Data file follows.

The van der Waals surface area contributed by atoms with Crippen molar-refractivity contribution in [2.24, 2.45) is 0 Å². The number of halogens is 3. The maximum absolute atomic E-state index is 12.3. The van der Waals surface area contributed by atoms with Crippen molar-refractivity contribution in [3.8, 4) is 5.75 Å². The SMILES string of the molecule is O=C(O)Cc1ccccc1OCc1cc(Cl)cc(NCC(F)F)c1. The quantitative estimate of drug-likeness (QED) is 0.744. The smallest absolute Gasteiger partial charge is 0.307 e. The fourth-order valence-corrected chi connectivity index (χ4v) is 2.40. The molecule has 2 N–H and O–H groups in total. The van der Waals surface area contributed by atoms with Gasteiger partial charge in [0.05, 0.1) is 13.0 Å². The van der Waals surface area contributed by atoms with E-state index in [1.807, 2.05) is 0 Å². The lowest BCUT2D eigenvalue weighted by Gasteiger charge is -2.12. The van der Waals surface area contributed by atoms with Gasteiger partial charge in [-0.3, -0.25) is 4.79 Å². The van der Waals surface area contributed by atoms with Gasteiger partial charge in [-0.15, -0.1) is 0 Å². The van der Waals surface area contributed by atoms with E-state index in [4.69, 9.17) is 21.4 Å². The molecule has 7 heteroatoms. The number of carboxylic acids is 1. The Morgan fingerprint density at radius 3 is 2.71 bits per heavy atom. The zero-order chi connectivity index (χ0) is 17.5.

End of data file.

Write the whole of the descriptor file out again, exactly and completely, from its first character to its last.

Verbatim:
The van der Waals surface area contributed by atoms with Crippen molar-refractivity contribution in [2.24, 2.45) is 0 Å². The number of halogens is 3. The maximum absolute atomic E-state index is 12.3. The van der Waals surface area contributed by atoms with Crippen molar-refractivity contribution in [3.8, 4) is 5.75 Å². The SMILES string of the molecule is O=C(O)Cc1ccccc1OCc1cc(Cl)cc(NCC(F)F)c1. The quantitative estimate of drug-likeness (QED) is 0.744. The smallest absolute Gasteiger partial charge is 0.307 e. The fourth-order valence-corrected chi connectivity index (χ4v) is 2.40. The molecule has 2 N–H and O–H groups in total. The van der Waals surface area contributed by atoms with Gasteiger partial charge in [0.05, 0.1) is 13.0 Å². The van der Waals surface area contributed by atoms with E-state index in [1.807, 2.05) is 0 Å². The lowest BCUT2D eigenvalue weighted by Gasteiger charge is -2.12. The van der Waals surface area contributed by atoms with Gasteiger partial charge in [-0.3, -0.25) is 4.79 Å². The van der Waals surface area contributed by atoms with Gasteiger partial charge in [-0.15, -0.1) is 0 Å². The van der Waals surface area contributed by atoms with E-state index in [4.69, 9.17) is 21.4 Å². The molecule has 7 heteroatoms. The number of carboxylic acids is 1. The Morgan fingerprint density at radius 3 is 2.71 bits per heavy atom. The zero-order chi connectivity index (χ0) is 17.5.